MacLehose Press

The Bickford Fuse

Andrey Kurkov
Authors:
Andrey Kurkov
Jo Fletcher Books

Rock Fix

Trevor Hoyle
Authors:
Trevor Hoyle

The Black Knights are finally on the road to stardom. Not so long ago they were just five Northern lads trying - and failing - to make the big time; a band no one had ever heard of, with nothing else to do except keep chasing a seemingly unattainable dream. But then along came Phil Martins, a streetwise roadie determined to turn them into a proper band. Suddenly, courtesy of Phil, they have everything they could ever want: drink, drugs, girls - and, finally, a recording contract. But fame comes at a price, and someday soon they'll have to pay.

Quercus

Betrayed

Anna Smith
Authors:
Anna Smith

Quercus

Screams in the Dark

Anna Smith
Authors:
Anna Smith
riverrun

Come to the Edge

Joanna Kavenna
Authors:
Joanna Kavenna
Quercus

'I Have a Dream'

Terry Breverton
Authors:
Terry Breverton

Andrey Kurkov

Born near Leningrad in 1961, Kurkov was a journalist, prison warder, cameraman and screenplay-writer before his novels took off. He received "hundreds of rejections" and was a pioneer of self-publishing, selling more than 75,000 copies of his books in a single year. His novel Death and the Penguin, his first in English translation, was an international bestseller, drawing acclaim from all quarters. He lives in Kiev with his English wife and their three children.

Joanna Kavenna

Joanna Kavenna is the author of The Ice Museum, Inglorious (which won the Orange Prize for New Writing), The Birth of Love, Come to the Edge and A Field Guide to Reality. Her writing has appeared in the New Yorker, Guardian, Observer, Telegraph, Spectator, London Review of Books and New York Times and she has held writing fellowships at St Antony's College Oxford and St John's College Cambridge. In 2011 she was named as one of the Telegraph's 20 Writers Under 40 and in 2013 was listed as one of Granta's Best of Young British Novelists. She lives in Oxfordshire.

John Ajvide Lindqvist

John Ajvide Lindqvist is a Swedish author, born in 1968. He grew up in Blackeberg, a suburb of Stockholm. He wanted to become something awful and fantastic. First he became a conjurer and came in second in the Nordic card trick championship. Then he was a stand-up comedian for twelve years, before writing Let the Right One In. That novel became a phenomenal international bestseller and was made into a film and a West End play, both called Let Me In. His books are published in twenty-nine countries worldwide.

Oly Ralfe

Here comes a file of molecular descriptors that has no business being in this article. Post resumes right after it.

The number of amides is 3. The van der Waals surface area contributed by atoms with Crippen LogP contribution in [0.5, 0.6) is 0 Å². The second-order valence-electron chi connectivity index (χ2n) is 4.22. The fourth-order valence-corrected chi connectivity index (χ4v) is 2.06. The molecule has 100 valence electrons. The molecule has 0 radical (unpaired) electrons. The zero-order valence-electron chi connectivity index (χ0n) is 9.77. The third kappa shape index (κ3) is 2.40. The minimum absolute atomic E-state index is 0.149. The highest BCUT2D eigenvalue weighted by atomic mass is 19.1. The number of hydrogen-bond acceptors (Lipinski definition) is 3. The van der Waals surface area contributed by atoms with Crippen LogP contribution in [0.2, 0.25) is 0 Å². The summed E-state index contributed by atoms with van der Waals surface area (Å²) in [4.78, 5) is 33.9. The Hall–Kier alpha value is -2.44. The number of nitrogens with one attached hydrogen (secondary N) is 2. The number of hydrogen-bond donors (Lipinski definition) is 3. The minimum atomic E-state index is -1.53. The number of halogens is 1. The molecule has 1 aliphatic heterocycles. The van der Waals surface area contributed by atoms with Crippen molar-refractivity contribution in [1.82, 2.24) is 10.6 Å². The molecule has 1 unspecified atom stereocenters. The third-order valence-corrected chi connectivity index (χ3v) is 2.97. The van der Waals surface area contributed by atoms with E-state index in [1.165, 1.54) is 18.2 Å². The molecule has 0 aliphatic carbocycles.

Oly Ralfe is an artist, film-maker and musician. He collaborated with The Mighty Boosh and has recorded four music albums as Ralfe Band, including the soundtrack to the film Bunny and The Bull. His documentary films and music videos have won several awards.

Philip Kerr

Philip Kerr is the author of the internationally bestselling Bernie Gunther novels. If the Dead Rise Not won the CWA Ellis Peters Award for Best Historical Novel. His other books include several stand-alone thrillers and acclaimed series for children. He lives in south-west London.

Tom Rachman

Born in London and raised in Vancouver, Tom Rachman was a foreign correspondent for the Associated Press stationed in Rome, then an editor at the International Herald Tribune in Paris. He is the author of two novels, the international bestseller The Imperfectionists; The Rise and Fall of Great Powers and a short stories collection Basket of Deplorables. He lives in London.

Trevor Hoyle

Trevor Hoyle was born in Lancashire, and started out as an actor before moving to the other side of the screen as a full-time writer. His award-winning short fiction and novels range from hard-edged thrillers to comedy to science fiction, including his most recent blockbuster, the eco-thriller The Last Gasp. He has also written for the radio (his first radio play, GIGO, won the Radio Times Drama Award) and TV, including the cult TV series Blake's 7; his bestselling novelisations include Blake's 7, which he co-wrote with Terry Nation, the show's creator, followed by Blake's 7: Project Avalon and Blake's 7: Scorpio Attack. His novel Rule of Night was a Time Out Book of the Week. He's also won the Transatlantic Review Erotic Fiction Award and the Ray Mort Northern Novel Award. After travelling the world, he returned to his roots, and once again lives in Lancashire.